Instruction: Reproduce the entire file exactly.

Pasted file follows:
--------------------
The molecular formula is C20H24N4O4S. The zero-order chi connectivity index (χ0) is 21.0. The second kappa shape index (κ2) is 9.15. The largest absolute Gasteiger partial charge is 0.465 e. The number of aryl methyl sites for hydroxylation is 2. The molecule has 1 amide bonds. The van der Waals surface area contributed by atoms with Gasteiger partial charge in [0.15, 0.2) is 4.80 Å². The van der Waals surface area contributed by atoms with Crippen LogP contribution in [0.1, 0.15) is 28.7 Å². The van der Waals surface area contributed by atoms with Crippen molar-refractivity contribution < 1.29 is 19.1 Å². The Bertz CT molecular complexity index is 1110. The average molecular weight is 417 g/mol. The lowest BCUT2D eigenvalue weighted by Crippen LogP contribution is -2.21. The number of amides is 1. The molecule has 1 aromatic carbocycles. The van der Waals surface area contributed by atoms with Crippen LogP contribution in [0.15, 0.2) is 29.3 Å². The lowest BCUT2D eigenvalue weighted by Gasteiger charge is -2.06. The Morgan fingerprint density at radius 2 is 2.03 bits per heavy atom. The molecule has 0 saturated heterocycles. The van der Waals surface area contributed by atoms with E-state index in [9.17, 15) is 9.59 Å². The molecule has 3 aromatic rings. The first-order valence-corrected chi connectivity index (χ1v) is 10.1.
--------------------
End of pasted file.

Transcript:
The molecular formula is C20H24N4O4S. The zero-order chi connectivity index (χ0) is 21.0. The second kappa shape index (κ2) is 9.15. The largest absolute Gasteiger partial charge is 0.465 e. The number of aryl methyl sites for hydroxylation is 2. The molecule has 1 amide bonds. The van der Waals surface area contributed by atoms with Gasteiger partial charge in [0.15, 0.2) is 4.80 Å². The van der Waals surface area contributed by atoms with Crippen LogP contribution in [0.1, 0.15) is 28.7 Å². The van der Waals surface area contributed by atoms with Crippen molar-refractivity contribution < 1.29 is 19.1 Å². The Bertz CT molecular complexity index is 1110. The average molecular weight is 417 g/mol. The lowest BCUT2D eigenvalue weighted by Crippen LogP contribution is -2.21. The number of amides is 1. The molecule has 1 aromatic carbocycles. The van der Waals surface area contributed by atoms with Crippen LogP contribution in [0.15, 0.2) is 29.3 Å². The lowest BCUT2D eigenvalue weighted by Gasteiger charge is -2.06. The Morgan fingerprint density at radius 2 is 2.03 bits per heavy atom. The molecule has 0 saturated heterocycles. The van der Waals surface area contributed by atoms with E-state index in [9.17, 15) is 9.59 Å². The molecule has 3 aromatic rings. The first-order valence-corrected chi connectivity index (χ1v) is 10.1.